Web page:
genevieve said...

We all need books on bedwetting that are well set up, don't we.

The Shriver is virtually a collector's item now, because of small print runs. Very nice haul, Duck. Wow. The Carters, the Cusacks, the poetry, the blogging resources, the pic of KG. You've got it all.

cristy said...

Paul and I saw your car as we left, but obviously not you (since we don't know what you look like...).

Teej Mahal said...

Very nice.

I'll be putting mine up tomorrow.

lucy tartan said...

I've got that edition of Australian Short Stories too!

Pavlov's Cat said...

That's it, I'm never coming to any grogblog ever. That photo is over 20 years old.

Also, it is the photo that convinced me I must never, ever have another perm, a promise to myself that I have kept.

That is a truly great list of books, though, especially the Carters, Cusacks and Clifts.

Mummy/Crit said...

wow.We went on Friday Morning on our way to the coast. I'll put up a list as soon as I get my act together.

[i]-- Esther Hautzig, Let's Make Presents: 100 Inexpensive Gifts (1964, packed with good blogposts)[/i]

is this the same Esther Hautzig who wrote [i]The Endless Steppe[/i]? Intriguing.

Zarquon said...

It looks like you'll have plenty of time to read those books: BBC News

seepi said...

Oh I'd love a copy of Authors' n Printers'.

I've got a cute little book with a sexed up sci-fi cover I could pass your way - skinny too - you could squeeeze it into a bookcase. (I remember you wrote about those once, now I notice them everywhere).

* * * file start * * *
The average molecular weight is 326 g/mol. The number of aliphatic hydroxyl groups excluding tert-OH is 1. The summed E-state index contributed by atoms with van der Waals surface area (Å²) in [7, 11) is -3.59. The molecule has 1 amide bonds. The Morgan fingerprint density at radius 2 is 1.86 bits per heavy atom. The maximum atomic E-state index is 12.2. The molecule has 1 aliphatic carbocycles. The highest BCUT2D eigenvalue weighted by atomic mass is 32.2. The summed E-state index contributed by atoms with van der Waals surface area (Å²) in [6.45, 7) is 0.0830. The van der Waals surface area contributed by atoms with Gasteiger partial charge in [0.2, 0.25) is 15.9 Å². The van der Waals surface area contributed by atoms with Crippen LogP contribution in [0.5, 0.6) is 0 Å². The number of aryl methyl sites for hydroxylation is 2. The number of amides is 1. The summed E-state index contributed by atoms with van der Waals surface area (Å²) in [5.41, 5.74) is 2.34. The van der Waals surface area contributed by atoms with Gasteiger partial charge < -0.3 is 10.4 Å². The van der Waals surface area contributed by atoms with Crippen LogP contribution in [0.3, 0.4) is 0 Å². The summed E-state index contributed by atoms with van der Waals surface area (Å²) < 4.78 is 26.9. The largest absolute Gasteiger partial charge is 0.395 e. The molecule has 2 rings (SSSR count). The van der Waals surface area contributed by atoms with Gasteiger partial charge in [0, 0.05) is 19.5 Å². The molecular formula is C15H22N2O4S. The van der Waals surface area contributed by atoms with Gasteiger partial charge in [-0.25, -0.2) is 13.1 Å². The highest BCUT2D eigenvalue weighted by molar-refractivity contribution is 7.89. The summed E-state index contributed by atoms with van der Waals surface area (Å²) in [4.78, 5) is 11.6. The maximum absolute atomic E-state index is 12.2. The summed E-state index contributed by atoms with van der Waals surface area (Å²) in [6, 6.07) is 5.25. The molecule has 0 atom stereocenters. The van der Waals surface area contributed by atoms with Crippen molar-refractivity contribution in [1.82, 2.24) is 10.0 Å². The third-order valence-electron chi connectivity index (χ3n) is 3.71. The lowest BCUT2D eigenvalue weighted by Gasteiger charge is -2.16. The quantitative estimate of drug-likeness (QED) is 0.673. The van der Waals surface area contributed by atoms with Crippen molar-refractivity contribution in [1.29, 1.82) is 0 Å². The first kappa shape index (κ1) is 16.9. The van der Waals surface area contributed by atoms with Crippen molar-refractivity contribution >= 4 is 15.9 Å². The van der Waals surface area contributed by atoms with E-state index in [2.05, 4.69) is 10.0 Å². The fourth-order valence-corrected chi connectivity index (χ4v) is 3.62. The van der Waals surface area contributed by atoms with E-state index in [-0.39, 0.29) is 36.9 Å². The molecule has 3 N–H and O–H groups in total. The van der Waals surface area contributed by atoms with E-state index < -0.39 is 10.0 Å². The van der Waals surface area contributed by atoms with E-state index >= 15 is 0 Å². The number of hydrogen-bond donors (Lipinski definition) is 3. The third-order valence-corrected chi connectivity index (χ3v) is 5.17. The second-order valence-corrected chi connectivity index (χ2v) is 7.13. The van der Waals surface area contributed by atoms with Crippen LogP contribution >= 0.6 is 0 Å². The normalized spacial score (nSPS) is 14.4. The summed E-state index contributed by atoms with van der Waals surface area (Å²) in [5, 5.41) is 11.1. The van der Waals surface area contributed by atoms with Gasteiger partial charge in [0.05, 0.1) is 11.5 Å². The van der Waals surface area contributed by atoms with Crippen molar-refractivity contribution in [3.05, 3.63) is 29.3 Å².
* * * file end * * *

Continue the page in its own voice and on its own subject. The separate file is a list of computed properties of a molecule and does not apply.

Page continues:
wanna swap??

Ampersand Duck said...

Seepi, you can have it... I think if I did a swap all my book piles would fall over, but thanks for the offer! Just email me your snail mail deets

-- ampersandduck [bip] gmail.com

and I'll send it to you!

Ampersand Duck said...

Crit -- dunno, there's nothing on the book about her, but it's not a very common name, is it?

And Zarquon -- what a great link! Makes me feel much better, believe it or not :P

Mummy/Crit said...

Google to the rescue says yes. i didn't see any copies of that book, but there were others about making gift-y things that she had written.

I made a comment on your Anzac day post that didn't see the light of day. Perhaps I pressed the corner X button before I published... anyway it turned into a full-fledged rant at my place.

lucy tartan said...

Don't know if Zarquon will read this, but thanks for the link from me too. I love how he says the secret is to do as little work as possible, and of course to remember to keep breathing.

Bernice said...

Damn it - the Cusack was destined for your Xmas present this year...